patient care perspectives
Relapsed AML: Past, Present, and Future
Patients with acute myeloid leukemia (AML) have more options for treatment today than in the past. Our featured expert highlights this progress, noting the potential for more effective, more individualized AML therapy in the future.
Courtney D. DiNardo, MD, MSCE
“In the future, I think that we will be developing even more targeted and individualized options that will be used in rational combinations to treat our patients more effectively.”
In the past, we had our standard intensive chemotherapy that cured only a minority of patients. Many of our older patients who were ineligible for that standard therapy would receive azacitidine or decitabine alone, and treatment was palliative with an anticipated survival of under 1 year, which was certainly discouraging.
In the present paradigm, we have multiple different treatment options for patients, including those who are eligible for intensive chemotherapy and those who are not. For our younger patients or for those who are fit for intensive chemotherapy, we now have the benefit of adding the CD33 monoclonal antibody gemtuzumab ozogamicin for patients with core binding factor AML, or an FLT3 inhibitor for those with FLT3-mutated AML. If they have AML with myelodysplasia-related changes, US Food and Drug Administration–approved CPX-351 is an option, with data showing that it is more efficacious than standard 7+3 therapy (ie, 7 days of cytarabine plus 3 days of daunorubicin).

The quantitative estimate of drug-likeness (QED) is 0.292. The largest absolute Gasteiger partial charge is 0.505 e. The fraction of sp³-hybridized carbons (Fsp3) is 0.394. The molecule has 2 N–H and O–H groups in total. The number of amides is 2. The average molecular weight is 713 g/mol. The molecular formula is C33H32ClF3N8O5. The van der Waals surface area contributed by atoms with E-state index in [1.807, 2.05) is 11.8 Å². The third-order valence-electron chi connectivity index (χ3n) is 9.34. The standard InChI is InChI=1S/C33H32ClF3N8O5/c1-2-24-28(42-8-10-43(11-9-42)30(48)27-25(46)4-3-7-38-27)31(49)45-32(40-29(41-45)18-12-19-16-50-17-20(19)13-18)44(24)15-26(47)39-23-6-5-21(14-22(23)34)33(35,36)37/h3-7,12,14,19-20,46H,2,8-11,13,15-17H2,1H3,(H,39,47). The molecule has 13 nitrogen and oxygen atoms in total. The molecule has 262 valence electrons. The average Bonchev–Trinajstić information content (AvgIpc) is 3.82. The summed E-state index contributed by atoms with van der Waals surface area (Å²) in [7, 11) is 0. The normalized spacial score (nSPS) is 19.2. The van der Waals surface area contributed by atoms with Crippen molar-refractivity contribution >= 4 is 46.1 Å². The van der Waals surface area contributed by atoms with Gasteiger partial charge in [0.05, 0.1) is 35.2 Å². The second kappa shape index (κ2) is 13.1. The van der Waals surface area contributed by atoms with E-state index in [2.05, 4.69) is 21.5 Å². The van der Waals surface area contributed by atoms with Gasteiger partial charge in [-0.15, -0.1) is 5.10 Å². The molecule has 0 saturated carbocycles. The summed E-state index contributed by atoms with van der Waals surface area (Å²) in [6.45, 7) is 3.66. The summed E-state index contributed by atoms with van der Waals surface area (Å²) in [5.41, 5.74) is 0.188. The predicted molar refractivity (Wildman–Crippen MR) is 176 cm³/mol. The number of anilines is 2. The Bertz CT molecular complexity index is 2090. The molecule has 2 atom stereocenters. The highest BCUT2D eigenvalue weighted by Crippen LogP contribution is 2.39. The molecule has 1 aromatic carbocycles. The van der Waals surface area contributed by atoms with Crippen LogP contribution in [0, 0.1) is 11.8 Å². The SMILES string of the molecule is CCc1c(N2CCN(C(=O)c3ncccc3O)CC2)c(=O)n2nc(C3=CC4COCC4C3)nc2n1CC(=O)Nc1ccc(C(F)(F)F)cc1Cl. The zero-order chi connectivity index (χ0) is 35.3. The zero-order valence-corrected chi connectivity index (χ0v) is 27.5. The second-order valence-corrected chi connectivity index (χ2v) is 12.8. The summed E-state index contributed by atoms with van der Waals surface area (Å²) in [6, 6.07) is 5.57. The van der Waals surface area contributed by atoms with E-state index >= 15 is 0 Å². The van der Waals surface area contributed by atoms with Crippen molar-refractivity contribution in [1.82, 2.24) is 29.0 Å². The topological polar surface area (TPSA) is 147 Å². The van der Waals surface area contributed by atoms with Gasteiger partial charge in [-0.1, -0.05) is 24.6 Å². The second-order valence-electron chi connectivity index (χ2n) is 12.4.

In our older chemotherapy-ineligible patients, the combination of azacitidine with venetoclax has dramatically improved overall survival. We also have combinations with IDH inhibitors and with FLT3 inhibitors that are under development, so a number of newer treatment options have improved our standard of care, and still others are likely to emerge.
Further, maintenance therapy is another important new paradigm for AML. Oral maintenance therapy (eg, oral azacitidine) is an option for our patients who receive standard intensive chemotherapy and who are not transitioning to allogeneic stem cell transplantation. The goal of this approach is to try to improve the duration of remission and, subsequently, overall survival.
In the future, I think that we will be developing even more targeted and individualized options that will be used in rational combinations to treat our patients more effectively. The “induction, consolidation, and then you're done” paradigm will continue to give way to newer approaches. There will be a continuum or pathway that includes various different combinations, also folding in the targeted therapeutics. Some patients will go to transplant, while others will get more effective maintenance therapies to clear any low-level leukemia that previously persisted at or below the limits of our detection. I think that the maintenance area is where some of our immunotherapy approaches might really be the most effective, where there is less leukemic burden and a better likelihood for that type of immune-modulating approach to be the most effective.
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Rautenberg C, Stölzel F, Röllig C, et al. Real-world experience of CPX-351 as first-line treatment for patients with acute myeloid leukemia. Blood Cancer J. 2021;11(10):164. doi:10.1038/s41408-021-00558-5